I felt like in these matches the nerves really got to my head. I honestly forgot that I had effective tools like those. Like I said earlier, I have them decently incorporated into my game, but I'm still struggling to land U-tilt consistently. I'm gonna try to work on landing D-tilt more often as well. Despite its hitbox, it seems useful for grabs, aerials, and other follow-ups.

I respect different playstyles, but I think you're way too passive.
This was a mix of nerves and also trying too hard to read them. This is the first Smash game I'm really trying to improve as a player, and reading my opponents is something I'm working on. There are times were I read people well and get a good punish, but there are other times (like in these videos) where I was too nervous to figure out what to do next, so I just sent out Phantom and / or Din's to do the work. Hopefully it'll come with more reps in playing against people.

Talking about Phantom, I think it should be used more as you're putting them into preassure,
That's what I'm thinking as well. Its offensive use is nice, but it's main use should be pressuring the opponent into making a mistake. As I mentioned before, I'm still learning how to play strategically and take advantage of my opponent's slip-ups. I think I'm getting a hang of how to use each stage of Phantom, but I gotta learn how to use it in pressuring people.

Kick, Up-B and U-Smash OoS.
Off-camera, I do decently landing the first two OoS - the LK's pretty well, Up-B's okay. Hopefully whenever I record next (which will hopefully be tomorrow or Wednesday), I can show better examples of using those (thought I shouldn't expect it to be perfect). Aside from using it when my opponent is above me, I'm still trying to figure out the best uses for U-Smash.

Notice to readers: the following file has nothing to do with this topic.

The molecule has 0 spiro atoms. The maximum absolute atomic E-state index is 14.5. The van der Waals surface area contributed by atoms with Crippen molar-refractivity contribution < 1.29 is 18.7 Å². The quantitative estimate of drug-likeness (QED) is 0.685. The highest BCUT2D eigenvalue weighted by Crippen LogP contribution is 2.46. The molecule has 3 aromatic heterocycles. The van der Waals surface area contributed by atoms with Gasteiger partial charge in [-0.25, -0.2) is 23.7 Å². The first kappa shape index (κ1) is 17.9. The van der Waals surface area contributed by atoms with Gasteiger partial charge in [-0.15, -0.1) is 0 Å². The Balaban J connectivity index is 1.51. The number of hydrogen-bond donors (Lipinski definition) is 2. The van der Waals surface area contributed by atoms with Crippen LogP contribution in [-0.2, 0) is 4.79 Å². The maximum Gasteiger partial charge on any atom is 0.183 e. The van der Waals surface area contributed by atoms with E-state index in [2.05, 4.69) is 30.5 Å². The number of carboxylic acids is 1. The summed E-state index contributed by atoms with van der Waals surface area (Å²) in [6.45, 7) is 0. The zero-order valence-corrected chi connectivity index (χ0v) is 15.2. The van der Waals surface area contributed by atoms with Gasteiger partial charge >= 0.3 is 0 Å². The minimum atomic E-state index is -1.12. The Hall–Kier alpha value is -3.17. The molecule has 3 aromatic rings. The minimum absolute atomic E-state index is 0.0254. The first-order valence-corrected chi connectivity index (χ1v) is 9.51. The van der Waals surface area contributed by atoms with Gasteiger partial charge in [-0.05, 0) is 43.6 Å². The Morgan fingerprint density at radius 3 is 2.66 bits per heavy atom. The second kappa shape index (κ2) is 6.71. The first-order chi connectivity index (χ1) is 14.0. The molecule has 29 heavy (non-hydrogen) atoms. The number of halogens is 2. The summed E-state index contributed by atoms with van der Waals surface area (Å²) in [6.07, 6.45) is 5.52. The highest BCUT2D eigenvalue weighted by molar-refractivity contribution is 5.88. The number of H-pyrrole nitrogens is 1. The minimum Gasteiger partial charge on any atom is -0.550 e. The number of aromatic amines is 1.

Like I said, I wanted to be able to take my time in doing this. I'm never confident in trying to critique people's videos, but at least giving myself the time for it allows me to be a bit more mindful about it.
Thanks so much for taking the time you needed to give me the advice. I apologize if I seemed a bit impatient in the matter, particularly in trying to figure out what you meant on my profile. I appreciate the feedback, and hope I can fix what you told me to fix to better improve my game. I also apologize for the incredibly long post lol. I wanted to make sure I covered all bases on what stood out to me from your feedback.
 
D

Deleted member 189823

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had a few in the oven

vs. :ultpichu:


vs. :ultpiranha:


vs. :ultpokemontrainer:



Yeah that was a big takeaway from me after I did that. I have a weird thing against players I "should beat." They do stuff in such unorthodox ways because they don't know the game or character that well. It makes it harder for me to read them. My overall game suffers from it.